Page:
people are very good at obtaining accurate results with feeler gages.
I'm not one of those people. I don't have the skill to subjectively
discern the subtle differences. I really don't believe the "go/no-go"
claim because it doesn't fit my experience. When I slide a feeler gage
between two objects, I get three possible outcomes: "absolutely no
resistance", "slight to high resistance", and "no fit". This middle
category is the key to accurate measurement with feeler gages and the
primary source of my frustration. If I am comparing two measurements
which both fall somewhere in the middle category ("slight to high
resistance"), then I can't make a good judgement - especially when one
of the objects is flexible (like a saw blade). And, if I can't do it
to my own satisfaction, then I can't recommend it to others.
Home of the TS-Aligner!
I think you guys have missed a couple of things I said so I'll explain
in more detail.
Aligning a tablesaw doesn't involve figuring out which feeler gage fits
into a single gap and which does not. There are two gaps and the goal
is to make them equal. So, the objective is to find one feeler gage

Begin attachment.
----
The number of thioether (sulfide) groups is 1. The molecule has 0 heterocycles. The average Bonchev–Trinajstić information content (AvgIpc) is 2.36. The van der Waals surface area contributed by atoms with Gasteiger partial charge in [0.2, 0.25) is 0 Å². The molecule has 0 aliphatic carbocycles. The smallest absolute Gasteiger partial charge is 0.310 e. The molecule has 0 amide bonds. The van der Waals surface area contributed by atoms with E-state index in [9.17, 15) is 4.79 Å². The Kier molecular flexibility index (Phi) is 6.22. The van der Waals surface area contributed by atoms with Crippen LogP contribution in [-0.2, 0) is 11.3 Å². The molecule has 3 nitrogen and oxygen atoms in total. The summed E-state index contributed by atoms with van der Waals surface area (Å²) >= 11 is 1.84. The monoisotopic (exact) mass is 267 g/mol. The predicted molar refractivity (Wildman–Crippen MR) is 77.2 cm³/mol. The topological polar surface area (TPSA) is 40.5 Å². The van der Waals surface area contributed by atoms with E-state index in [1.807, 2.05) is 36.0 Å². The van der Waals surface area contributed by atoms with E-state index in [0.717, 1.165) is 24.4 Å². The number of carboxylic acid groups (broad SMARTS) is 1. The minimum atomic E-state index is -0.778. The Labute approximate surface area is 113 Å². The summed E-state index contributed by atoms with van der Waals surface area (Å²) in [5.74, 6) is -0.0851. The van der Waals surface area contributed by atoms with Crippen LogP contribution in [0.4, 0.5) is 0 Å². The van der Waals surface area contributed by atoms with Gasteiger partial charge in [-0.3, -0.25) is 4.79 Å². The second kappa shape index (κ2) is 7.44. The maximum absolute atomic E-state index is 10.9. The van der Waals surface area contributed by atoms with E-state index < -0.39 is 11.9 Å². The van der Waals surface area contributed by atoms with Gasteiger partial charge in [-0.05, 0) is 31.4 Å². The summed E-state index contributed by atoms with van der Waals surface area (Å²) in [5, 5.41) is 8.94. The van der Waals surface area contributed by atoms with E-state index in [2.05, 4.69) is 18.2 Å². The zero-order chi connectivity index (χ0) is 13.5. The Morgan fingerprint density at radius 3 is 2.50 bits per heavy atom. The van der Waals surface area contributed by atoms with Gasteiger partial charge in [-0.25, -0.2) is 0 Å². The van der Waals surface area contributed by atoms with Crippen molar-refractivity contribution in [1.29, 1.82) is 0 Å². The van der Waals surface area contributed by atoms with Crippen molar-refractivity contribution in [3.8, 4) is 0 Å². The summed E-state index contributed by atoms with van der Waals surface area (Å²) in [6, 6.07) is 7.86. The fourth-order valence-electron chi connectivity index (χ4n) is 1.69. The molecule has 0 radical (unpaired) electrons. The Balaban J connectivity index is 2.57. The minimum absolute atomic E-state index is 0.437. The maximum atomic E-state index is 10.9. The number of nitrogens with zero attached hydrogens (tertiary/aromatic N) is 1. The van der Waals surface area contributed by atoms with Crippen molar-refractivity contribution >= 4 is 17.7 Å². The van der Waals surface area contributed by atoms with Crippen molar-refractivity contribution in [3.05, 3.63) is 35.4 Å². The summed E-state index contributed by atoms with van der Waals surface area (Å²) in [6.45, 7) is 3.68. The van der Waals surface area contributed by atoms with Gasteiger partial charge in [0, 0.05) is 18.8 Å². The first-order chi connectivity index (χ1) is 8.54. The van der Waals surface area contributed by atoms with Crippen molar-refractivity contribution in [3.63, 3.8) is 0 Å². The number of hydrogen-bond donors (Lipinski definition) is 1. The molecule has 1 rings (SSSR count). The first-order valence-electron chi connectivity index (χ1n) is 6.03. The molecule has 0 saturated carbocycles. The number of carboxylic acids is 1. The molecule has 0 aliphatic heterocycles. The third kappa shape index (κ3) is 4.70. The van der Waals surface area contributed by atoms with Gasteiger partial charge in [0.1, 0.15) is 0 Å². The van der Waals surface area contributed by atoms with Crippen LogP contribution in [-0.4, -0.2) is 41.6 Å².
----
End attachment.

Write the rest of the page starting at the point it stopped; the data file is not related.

that fits the same in both gaps.
In addition, I said the blade is flexible. It acts like a spring. As
you apply force to a spring, resistance starts at zero and rapidly
increases to a specific level. The resistance stays at that fixed
level over a certain distance of movement. Then the resistance
increases exponentially. Translated: as you push your feeler gage into
the both gaps, the force could "feel" the same but the actual distance
might not be. The trick to obtaining accurate results with feeler
gages is to stay out of that range of motion where the force is
constant. You can do this with your "go/no-go" technique. But, that
isn't going to be practical in the 0.001" range unless you have a
feeler gage set with 0.001" increments and your reference has nice,
square, crisp edges. A sloppy reference with rounded edges and angled
ends will steer you into the constant force range of the springy blade.
As I said, some people are pretty good at it. I'm not. And, to be
honest with you, I have no interest in developing skills for subjective
methods when an objective instrument (dial indicator) is faster,
easier, more reliable, and cheaper. Yes, cheaper! Investing in a
trustworthy set of feeler gages (not the $2.00 el-cheapo spark plug set
at the local auto parts store) and a decent ground steel reference will
cost many times more than a reliable dial indicator. What I really
don't understand is why some people have such a fear of dial indicators
that they will spend so much time and money to avoid them and then go
out of their way to dissuade others from using them too.
Home of the TS-Aligner!